Do not pre-cut your potatoes and toss them in the fridge, it’s a bad idea. If you must know they turn a horrid shade of dark grey.

If you want a head start on mashed potatoes, you can make them today and then bake in a covered, oven-safe dish to reheat (with lots of butter, please). Alternately, tomorrow morning, peel and dice the potatoes, then hold them in a bowl of cold water. Rinse the potatoes before cooking in salted water. The same goes for sweet potatoes and apples, exposure to air makes them oxidize. Oxidation doesn’t hurt anything, it’s just quite unattractive.

If you are pre-cooking your side dishes, don’t forget to check your Thanksgiving Day Timetable to ensure everything will be hot and ready to serve at the same time.

If you’re using your own bread for dressing, go ahead and tear / cut that up today, too.
Still looking for a traditional sage dressing? Try this apple, cranberry sage dressing. It’s wonderful. If you need a vegetarian dressing recipe, just follow that one and replace the chicken / turkey stock with vegetables stock, easy peasy.

Cornbread for the dressing? Make that today, too. Remember cornbread dressing is gluten free dressing, provided you use plain cornmeal and NOT cornmeal mix for your cornbread. Do you need a sweet cornbread recipe or a plain cornbread recipe for your dressing?

If you don’t have young children or pets and you have a formal dining room vs the every day table, you can even go as far as setting the table. Put the plates and glasses on the table upside down or cover them with a large -clean!- sheet so they don’t catch any dust. Tomorrow, just before the guests arrive, flip or uncover everything. Do not pre-set the table if you have young children or pets. Somehow or another they’ll just make more work for you or create an embarrassing fur or sticky fingerprint situation.

If you’re playing host to friends and family, please check the guest bathroom. Make sure there’s enough TP, soap, and something with which to dry their hands. Please make sure that the guest towel doesn’t look like its only purpose is decorative. I can’t be the only person who worries about messing up someone’s starchy, frilly towel arranged over sea shells. Make sure the towel for hand drying is in an obvious, convenient spot. It’s better than having guests forced to wipe their hands on their pants.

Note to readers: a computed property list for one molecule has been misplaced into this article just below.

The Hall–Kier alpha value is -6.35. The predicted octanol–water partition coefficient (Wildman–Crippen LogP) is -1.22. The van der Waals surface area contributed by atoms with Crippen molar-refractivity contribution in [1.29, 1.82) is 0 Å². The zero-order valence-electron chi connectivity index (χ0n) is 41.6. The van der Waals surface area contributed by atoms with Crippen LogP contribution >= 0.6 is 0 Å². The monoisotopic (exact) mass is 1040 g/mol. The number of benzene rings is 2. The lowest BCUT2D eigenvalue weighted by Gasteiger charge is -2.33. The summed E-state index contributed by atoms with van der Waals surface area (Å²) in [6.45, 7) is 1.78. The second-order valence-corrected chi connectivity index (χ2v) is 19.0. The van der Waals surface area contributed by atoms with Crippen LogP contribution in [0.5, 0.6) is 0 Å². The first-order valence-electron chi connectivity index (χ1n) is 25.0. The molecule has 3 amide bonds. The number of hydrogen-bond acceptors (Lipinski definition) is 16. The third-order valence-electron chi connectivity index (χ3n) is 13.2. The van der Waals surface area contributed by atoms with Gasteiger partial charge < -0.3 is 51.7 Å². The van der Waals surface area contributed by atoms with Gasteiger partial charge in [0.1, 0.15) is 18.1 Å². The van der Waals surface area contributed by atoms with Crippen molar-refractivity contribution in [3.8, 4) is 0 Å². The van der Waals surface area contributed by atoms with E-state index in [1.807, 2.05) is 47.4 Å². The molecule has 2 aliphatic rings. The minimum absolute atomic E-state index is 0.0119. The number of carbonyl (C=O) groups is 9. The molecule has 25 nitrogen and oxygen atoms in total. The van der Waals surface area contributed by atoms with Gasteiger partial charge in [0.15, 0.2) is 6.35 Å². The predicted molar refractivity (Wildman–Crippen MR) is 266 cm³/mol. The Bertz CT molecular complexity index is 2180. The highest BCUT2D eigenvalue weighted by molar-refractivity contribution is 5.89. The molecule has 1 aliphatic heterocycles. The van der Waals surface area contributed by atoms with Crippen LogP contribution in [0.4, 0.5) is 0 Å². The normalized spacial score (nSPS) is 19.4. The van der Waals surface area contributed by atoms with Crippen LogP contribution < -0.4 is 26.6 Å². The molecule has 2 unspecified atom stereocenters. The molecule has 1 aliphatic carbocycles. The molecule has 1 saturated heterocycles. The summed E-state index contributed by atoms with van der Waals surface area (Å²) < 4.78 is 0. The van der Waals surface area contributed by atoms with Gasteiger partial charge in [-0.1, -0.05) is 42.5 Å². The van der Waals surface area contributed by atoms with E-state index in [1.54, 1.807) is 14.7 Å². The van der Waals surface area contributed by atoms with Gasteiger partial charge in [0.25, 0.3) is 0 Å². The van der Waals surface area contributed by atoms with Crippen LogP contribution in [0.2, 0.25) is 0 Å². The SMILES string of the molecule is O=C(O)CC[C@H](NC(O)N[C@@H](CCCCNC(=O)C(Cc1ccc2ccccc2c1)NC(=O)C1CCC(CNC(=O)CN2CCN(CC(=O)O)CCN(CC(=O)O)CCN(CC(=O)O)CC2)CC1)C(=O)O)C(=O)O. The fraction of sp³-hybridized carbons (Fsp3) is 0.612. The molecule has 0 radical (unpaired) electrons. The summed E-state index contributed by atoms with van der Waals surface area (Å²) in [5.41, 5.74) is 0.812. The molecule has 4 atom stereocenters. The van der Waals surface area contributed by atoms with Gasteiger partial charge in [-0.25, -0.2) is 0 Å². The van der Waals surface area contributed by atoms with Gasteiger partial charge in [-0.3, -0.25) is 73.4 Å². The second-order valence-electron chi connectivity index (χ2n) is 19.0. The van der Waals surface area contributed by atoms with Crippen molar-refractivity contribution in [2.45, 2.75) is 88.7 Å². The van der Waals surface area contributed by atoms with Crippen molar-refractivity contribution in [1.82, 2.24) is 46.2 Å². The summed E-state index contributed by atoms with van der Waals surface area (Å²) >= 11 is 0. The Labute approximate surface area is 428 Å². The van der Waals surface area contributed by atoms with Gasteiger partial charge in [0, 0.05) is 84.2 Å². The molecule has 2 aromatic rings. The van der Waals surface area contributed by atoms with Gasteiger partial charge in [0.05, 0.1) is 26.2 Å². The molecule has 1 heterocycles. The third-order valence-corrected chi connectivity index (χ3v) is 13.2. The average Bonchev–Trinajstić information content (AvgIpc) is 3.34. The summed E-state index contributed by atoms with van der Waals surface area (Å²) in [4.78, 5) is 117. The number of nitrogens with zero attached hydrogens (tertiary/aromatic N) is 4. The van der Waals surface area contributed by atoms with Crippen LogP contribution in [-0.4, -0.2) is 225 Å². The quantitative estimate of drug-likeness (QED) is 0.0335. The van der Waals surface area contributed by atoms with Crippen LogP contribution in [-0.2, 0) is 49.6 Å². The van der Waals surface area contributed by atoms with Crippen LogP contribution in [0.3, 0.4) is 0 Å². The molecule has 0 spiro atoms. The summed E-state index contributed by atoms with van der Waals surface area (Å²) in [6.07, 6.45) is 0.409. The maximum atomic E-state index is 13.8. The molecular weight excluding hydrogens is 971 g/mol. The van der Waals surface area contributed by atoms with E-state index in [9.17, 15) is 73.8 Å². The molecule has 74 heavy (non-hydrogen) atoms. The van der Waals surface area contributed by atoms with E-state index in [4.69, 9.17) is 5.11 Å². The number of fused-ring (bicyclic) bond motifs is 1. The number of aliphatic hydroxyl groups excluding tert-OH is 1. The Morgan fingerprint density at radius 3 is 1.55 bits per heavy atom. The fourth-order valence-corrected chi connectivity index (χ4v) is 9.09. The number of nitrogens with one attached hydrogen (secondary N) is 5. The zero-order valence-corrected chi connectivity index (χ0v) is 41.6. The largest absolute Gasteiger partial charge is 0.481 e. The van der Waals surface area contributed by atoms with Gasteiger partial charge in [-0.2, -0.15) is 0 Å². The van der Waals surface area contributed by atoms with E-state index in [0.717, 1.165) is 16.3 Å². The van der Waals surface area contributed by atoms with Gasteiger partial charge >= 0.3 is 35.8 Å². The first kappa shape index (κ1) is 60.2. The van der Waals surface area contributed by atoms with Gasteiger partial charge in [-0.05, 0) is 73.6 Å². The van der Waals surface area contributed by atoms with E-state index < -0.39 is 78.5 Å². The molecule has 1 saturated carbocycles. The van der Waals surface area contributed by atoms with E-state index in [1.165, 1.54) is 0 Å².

If you have room, go ahead and chill any beverages that will be served.

If you choose to truss your turkey for roasting, it can be trussed today. Need a tutorial? See How to Truss a Turkey. Just don’t forget to take the turkey out of the refrigerator about an hour before cooking.

Do you have any last minute tips?

Please remember even if nothing comes out right, your mom, sister, and drunk uncle Roy are driving you nuts, or if it’s just not turning out as planned, Thanksgiving is a celebration in the spirit of gratitude. The fact that we have friends and family willing to even begrudgingly come together is a sign we are truly blessed. If you know someone, perhaps a serviceman or woman far from home, set an extra place and welcome them and invite them to your table. It doesn’t matter how simple the meal, the intention is what matters.

We have two families in this life, the one we are given and the one we create; embrace them both this holiday season.

Happy Thanksgiving to all of you from Home-Ec101.com.

Countdown to Turkey Day 2012: Two Days to Go!

Heather says:

Tick. Tock. Your time is running out. However, you’ve been following along with this year’s Countdown to Turkey Day and aren’t stressing, right?

  • Grab your Thanksgiving Shopping List and buy your produce and other perishables.
  • If you went the fresh route, pick up your turkey.
  • Before you head to the grocery store -you don’t want to go tomorrow, trust me- do the second half of that Great Thanksgiving Pantry Double Check